456 F2d 1042 United States v. Wilson

456 F.2d 1042

UNITED STATES of America, Plaintiff-Appellee,
James Andrew WILSON, Defendant-Appellant.

No. 71-1757.

United States Court of Appeals,
Sixth Circuit.

Jan. 26, 1972.

Dixie R. Satterfield, Milliken & Milliken, Bowling Green, Ky., on brief for defendant-appellant.

George J. Long, U. S. Atty., James H. Barr, Asst. U. S. Atty., Louisville, Ky., for plaintiff-appellee.

Before PHILLIPS, Chief Judge, and McCREE and MILLER, Circuit Judges.


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Wilson was convicted of possessing a firearm in violation of Title VII of the Omnibus Crime Control and Safe Streets Act, 18 U.S.C.App. Sec. 1202(a). This statute provides as follows:


"Any person who-(1) has been convicted by a court of the United States or of a State or any political subdivision thereof of a felony . . . and who receives, possesses, or transports in interstate commerce or affecting commerce . . . any firearm shall be fined not more than $10,000 or imprisoned for not more than two years, or both."


We reverse on authority of United States v. Bass, 404 U.S. 336, 92 S.Ct. 515, 30 L.Ed.2d 488 (1971).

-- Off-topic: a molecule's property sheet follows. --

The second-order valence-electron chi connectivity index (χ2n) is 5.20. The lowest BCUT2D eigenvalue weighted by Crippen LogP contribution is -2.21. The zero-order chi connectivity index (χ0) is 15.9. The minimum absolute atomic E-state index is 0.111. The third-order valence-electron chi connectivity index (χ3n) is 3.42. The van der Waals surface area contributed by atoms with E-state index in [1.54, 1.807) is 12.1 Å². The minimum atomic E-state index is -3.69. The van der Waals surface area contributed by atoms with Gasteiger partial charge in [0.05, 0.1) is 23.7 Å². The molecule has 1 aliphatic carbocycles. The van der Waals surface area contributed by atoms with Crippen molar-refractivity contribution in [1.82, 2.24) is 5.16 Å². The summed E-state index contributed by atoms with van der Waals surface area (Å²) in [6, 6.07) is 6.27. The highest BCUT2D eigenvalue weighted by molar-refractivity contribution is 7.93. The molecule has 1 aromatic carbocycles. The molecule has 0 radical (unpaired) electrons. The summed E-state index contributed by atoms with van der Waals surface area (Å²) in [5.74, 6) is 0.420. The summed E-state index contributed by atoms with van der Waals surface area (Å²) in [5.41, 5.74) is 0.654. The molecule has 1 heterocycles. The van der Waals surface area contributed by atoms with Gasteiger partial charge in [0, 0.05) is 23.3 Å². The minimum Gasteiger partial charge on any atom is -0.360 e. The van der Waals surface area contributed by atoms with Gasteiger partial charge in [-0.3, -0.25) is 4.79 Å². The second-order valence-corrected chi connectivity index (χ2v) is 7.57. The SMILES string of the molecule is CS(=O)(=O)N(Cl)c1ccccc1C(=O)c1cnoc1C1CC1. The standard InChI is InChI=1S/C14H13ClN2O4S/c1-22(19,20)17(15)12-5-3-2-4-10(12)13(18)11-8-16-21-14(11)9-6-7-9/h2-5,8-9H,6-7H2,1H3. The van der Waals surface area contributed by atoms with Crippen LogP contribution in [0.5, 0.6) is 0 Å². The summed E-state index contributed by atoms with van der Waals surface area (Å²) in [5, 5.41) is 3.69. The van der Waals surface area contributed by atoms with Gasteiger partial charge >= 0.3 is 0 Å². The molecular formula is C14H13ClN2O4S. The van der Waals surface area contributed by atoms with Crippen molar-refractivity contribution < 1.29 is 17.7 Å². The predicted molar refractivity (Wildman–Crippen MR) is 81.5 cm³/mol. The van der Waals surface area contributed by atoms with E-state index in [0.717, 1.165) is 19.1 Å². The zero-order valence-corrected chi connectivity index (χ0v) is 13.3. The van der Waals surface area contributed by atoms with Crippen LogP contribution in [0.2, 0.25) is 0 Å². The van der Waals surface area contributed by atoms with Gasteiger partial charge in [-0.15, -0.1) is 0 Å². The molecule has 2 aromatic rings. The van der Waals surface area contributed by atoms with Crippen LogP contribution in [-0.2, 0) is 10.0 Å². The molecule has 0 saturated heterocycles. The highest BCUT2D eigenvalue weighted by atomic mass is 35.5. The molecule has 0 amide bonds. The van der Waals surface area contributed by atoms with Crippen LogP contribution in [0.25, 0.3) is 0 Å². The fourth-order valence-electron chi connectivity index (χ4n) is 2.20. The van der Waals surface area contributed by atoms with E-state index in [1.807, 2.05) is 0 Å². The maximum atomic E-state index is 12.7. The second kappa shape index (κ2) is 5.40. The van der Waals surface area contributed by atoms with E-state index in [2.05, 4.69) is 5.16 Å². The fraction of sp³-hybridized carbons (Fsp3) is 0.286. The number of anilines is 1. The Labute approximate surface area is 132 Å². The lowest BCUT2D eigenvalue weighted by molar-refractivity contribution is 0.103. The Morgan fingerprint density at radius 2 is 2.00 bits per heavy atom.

In Bass the Supreme Court held that, in order to sustain a conviction for possessing a gun under this statute, the Government must show a nexus with interstate commerce. This holding is contrary to the interpretation of this statute set forth in the opinion of this court in Stevens v. United States, 440 F.2d 144 (6th Cir.1971). The interpretation of the statute in Stevens therefore is no longer the law of this Circuit.


The indictment in the present case was as follows:


"On or about the 8th day of October, 1970, at Bowling Green, in the Western District of Kentucky, JAMES ANDREW WILSON, having been convicted of a felony by a court of the State of Kentucky, that is, knowingly receiving stolen property, in the Warren County Circuit Court, knowingly possessed a firearm, that is a Stevens, 20 gauge, Model 77B, pump shotgun, bearing no serial number.


"In violation of Section 1202(a), Title 18, Appendix, United States Code."

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On October 8, 1970, police officers of Bowling Green, Kentucky, responded to a radio call reporting a disturbance at Wilson's home. When they arrived upon the scene they observed Wilson's daughter at the front gate, bleeding from the face. She told the officers that her father, in a drunken condition, had beaten her and her mother. Wilson appeared on the porch, brandishing a shotgun. Following unsuccessful attempts to persuade Wilson to put the gun down, Mrs. Wilson took it from him. Wilson thereupon was arrested and taken into custody. One of the officers took possession of the shotgun.


The evidence showed that Wilson previously had been convicted of a felony by the Warren County Circuit Court in Kentucky.


The jury found Wilson guilty of possessing a firearm in violation of the statute. He was sentenced to imprisonment for eighteen months.


The indictment did not charge that the gun was possessed "in interstate commerce or affecting commerce." The evidence did not establish any nexus with commerce as required by Bass.


The judgment of the District Court is reversed.